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Three CSS features you need to know about (aptiverse.com)
273 points by moonlighter 1551 days ago | hide | past | web | 53 comments | favorite

Wow, for a "three things you need to know" title, this article was surprisingly informative. Combining attr with :before is a nice trick; I'll be on the lookout for my own reasons to use that. And calc sounds great.

Here's a reason to use the :before + attr() combo: Combine it with media queries to progressively display more flair content when more space is available. Check this CSS Tricks article to see what I mean: http://css-tricks.com/css-media-queries/

Really cool stuff.

The only time I've wanted to use attr() was with :after and it was to customize a picture gallery using only CSS, I wanted to display under each picture its caption which was in the alt attribute, but nowhere in the HTML. Unfortunately :after and :before do not work with the img element…

A useful case to use this is for custom tooltips. I'll probably rip out the JS solution in my companies app for the attr function.

My thoughts exactly. I will defiantly consider it formy "Top 10 blogs about 3 thing you need to know (Best)" blog :)

Two cases I've found in the past:

* Styling important content links for print. An anchor tag isn't clickable in print media, potentially leaving important citation information out. You can use attr to put it back in.

* Sometimes you find yourself debugging device/browser where you don't have a powerful inspector/debugger. Being able to make attribute data visible can help.

http://caniuse.com/ is a wonderful resource for checking exactly which browsers support new and exciting features, and whether they need a prefix.

Here's info on calc support: http://caniuse.com/calc

No support in Opera, requires -webkit prefix in prefix-encumbered browsers ;-)

Meh, Opera now is WebKit ... so the -webkit prefix should work ;-)

-moz-box-sizing: border-box; -webkit-box-sizing: border-box;

...is a great alternative to the calc example - ie Set your width to 100% and your padding to 100px.

Edit: code is a little mangled, just Google it.

Box-sizing should be supported unprefixed as well (recent versions of IE, Chrome, FF and Opera; not sure about the current Safari).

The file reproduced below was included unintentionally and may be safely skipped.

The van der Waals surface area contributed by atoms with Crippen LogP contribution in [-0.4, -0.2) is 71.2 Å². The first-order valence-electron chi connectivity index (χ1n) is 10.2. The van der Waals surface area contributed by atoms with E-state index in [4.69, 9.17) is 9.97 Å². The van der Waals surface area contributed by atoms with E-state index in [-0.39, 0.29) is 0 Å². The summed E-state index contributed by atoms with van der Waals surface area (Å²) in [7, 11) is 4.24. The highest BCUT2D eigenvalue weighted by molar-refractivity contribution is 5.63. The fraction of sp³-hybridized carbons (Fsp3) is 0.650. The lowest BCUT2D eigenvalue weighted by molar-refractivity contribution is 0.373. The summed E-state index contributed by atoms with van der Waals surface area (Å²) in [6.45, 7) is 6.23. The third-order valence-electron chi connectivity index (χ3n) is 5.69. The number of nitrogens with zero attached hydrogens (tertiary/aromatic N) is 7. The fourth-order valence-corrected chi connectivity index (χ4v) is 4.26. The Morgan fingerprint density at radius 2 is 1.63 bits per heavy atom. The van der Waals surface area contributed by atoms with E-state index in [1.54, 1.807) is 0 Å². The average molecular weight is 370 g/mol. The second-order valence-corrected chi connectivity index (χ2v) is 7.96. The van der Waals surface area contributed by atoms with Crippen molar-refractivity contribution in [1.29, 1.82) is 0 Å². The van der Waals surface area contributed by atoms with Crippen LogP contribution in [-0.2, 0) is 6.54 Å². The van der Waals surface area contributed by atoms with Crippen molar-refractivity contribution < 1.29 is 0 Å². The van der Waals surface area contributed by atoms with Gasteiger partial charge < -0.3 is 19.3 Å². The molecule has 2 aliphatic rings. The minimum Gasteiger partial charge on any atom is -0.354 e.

And you should add the unprefixed version of a property to your CSS even if it isn't yet supported by browsers, to future-proof your code.

Unless the spec is still in flux and the unprefixed syntax changes, then you're SOL.

Still better to have the unprefixed version in your code than not to, I'd say. I really doubt the spec would change so that old code was still valid, but had a different meaning; most likely, the worst that would happen is old code would become invalid (and CSS's error handling makes invalid code not a big deal).

And put the unprefixed version below the prefixed properties, so it has priority in browsers that support both.

Sorry - unprefixed version was there, just removed when I pasted it in (hence my mangled code edit!)...

Also worth checking out is `display: box` and the plethora of flexbox related layout properties.

I've found attr() useful on occasion, but I can't believe that I've carried on for so long assuming the only way to subtract pixels from percentages in my styling was to use JS.

As an aside, is Aptiverse in YC? If not, the logo could potentially be a case of mild trademark infringement.

Anything in an orange box is an infringement of the YCombinator mark? The Aptiverse logo doesn't have a white outline and is a different font, not to mention a completely different letter. There is certainly no confusion for me.

Anything in an orange box is an infringement of the YCombinator mark?

That would be a bit of a stretch to try and prove in court.


The Aptiverse logo doesn't have a white outline

Actually, the white outline is part of the HN design, not the YC logo; if you go to the main page (or look at the favicon) you'll see that it appears without the outline.


and is a different font, not to mention a completely different letter. There is certainly no confusion for me.

I'm not saying Aptiverse would 100% lose a hypothetical lawsuit here, but the branding is absolutely confusingly similar[1] to at least a sizeable subset of reasonable people (myself included, at first glance).

1. Identical shape (a box with sharp edges)

2. Identical shade of orange used as background (or close enough that a human eye can't make a clear distinction)

3. Identical text colour

4. Identical/similar letter size / size ratios

5. tl;dr: Same identifiable visually distinct design of one letter centred within a slightly larger box, with the exact same colour scheme and only minor cosmetic differences

6. Not only are the two companies in the same industry (software/tech startups), but Aptiverse actively participates in a community owned and operated by Y Combinator, further increasing the likelihood of perception of the two being affiliated


Again, I don't mean to suggest that this is a cut-and-dry case of trademark infringement, or that any action should necessarily be taken on the part of either YC or Aptiverse regarding the matter, but to seriously suggest that taking the YC logo then changing the letter and making it italic with a slightly different typeface removes all reasonable possibility of confusion or ambiguity is willfully oblivious.